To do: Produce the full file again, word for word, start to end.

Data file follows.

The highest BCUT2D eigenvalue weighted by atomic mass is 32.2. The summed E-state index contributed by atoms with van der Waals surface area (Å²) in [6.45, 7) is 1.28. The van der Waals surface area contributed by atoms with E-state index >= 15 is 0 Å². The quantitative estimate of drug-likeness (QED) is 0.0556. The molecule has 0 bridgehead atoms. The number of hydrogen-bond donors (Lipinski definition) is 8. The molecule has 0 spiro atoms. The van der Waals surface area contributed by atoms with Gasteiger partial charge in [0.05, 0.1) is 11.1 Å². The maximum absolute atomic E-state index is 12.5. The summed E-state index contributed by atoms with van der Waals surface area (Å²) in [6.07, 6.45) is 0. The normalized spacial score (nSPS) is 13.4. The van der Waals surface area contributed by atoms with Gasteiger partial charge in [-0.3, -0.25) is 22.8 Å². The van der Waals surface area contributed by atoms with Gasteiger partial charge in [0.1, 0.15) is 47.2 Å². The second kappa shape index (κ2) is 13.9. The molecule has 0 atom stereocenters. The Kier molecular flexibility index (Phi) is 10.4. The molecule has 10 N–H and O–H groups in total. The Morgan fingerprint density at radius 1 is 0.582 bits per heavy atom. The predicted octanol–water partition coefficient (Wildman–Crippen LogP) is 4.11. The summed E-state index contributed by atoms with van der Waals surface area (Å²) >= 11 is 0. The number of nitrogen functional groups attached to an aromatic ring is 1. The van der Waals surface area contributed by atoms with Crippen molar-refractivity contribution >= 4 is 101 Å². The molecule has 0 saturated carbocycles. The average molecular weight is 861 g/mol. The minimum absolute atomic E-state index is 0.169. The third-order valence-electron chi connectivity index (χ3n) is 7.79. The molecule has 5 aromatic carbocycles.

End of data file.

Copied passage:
The highest BCUT2D eigenvalue weighted by atomic mass is 32.2. The summed E-state index contributed by atoms with van der Waals surface area (Å²) in [6.45, 7) is 1.28. The van der Waals surface area contributed by atoms with E-state index >= 15 is 0 Å². The quantitative estimate of drug-likeness (QED) is 0.0556. The molecule has 0 bridgehead atoms. The number of hydrogen-bond donors (Lipinski definition) is 8. The molecule has 0 spiro atoms. The van der Waals surface area contributed by atoms with Gasteiger partial charge in [0.05, 0.1) is 11.1 Å². The maximum absolute atomic E-state index is 12.5. The summed E-state index contributed by atoms with van der Waals surface area (Å²) in [6.07, 6.45) is 0. The normalized spacial score (nSPS) is 13.4. The van der Waals surface area contributed by atoms with Gasteiger partial charge in [-0.3, -0.25) is 22.8 Å². The van der Waals surface area contributed by atoms with Gasteiger partial charge in [0.1, 0.15) is 47.2 Å². The second kappa shape index (κ2) is 13.9. The molecule has 0 atom stereocenters. The Kier molecular flexibility index (Phi) is 10.4. The molecule has 10 N–H and O–H groups in total. The Morgan fingerprint density at radius 1 is 0.582 bits per heavy atom. The predicted octanol–water partition coefficient (Wildman–Crippen LogP) is 4.11. The summed E-state index contributed by atoms with van der Waals surface area (Å²) >= 11 is 0. The number of nitrogen functional groups attached to an aromatic ring is 1. The van der Waals surface area contributed by atoms with Crippen molar-refractivity contribution >= 4 is 101 Å². The molecule has 0 saturated carbocycles. The average molecular weight is 861 g/mol. The minimum absolute atomic E-state index is 0.169. The third-order valence-electron chi connectivity index (χ3n) is 7.79. The molecule has 5 aromatic carbocycles.